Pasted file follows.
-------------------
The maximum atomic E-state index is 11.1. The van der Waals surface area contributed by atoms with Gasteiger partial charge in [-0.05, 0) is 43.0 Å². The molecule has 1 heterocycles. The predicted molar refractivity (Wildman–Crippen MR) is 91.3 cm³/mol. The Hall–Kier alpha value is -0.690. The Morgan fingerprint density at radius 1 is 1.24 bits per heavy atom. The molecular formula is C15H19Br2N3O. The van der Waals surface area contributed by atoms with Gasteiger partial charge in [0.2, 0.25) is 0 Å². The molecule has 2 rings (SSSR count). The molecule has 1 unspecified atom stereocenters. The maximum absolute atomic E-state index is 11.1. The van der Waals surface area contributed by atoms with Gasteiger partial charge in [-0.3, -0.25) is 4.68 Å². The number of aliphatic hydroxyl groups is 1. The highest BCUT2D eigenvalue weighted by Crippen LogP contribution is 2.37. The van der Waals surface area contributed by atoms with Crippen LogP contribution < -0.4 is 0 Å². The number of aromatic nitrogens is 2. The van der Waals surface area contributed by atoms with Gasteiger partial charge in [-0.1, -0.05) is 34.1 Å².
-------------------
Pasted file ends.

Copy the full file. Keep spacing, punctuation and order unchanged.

The maximum atomic E-state index is 11.1. The van der Waals surface area contributed by atoms with Gasteiger partial charge in [-0.05, 0) is 43.0 Å². The molecule has 1 heterocycles. The predicted molar refractivity (Wildman–Crippen MR) is 91.3 cm³/mol. The Hall–Kier alpha value is -0.690. The Morgan fingerprint density at radius 1 is 1.24 bits per heavy atom. The molecular formula is C15H19Br2N3O. The van der Waals surface area contributed by atoms with Gasteiger partial charge in [0.2, 0.25) is 0 Å². The molecule has 2 rings (SSSR count). The molecule has 1 unspecified atom stereocenters. The maximum absolute atomic E-state index is 11.1. The van der Waals surface area contributed by atoms with Gasteiger partial charge in [-0.3, -0.25) is 4.68 Å². The number of aliphatic hydroxyl groups is 1. The highest BCUT2D eigenvalue weighted by Crippen LogP contribution is 2.37. The van der Waals surface area contributed by atoms with Crippen LogP contribution < -0.4 is 0 Å². The number of aromatic nitrogens is 2. The van der Waals surface area contributed by atoms with Gasteiger partial charge in [-0.1, -0.05) is 34.1 Å².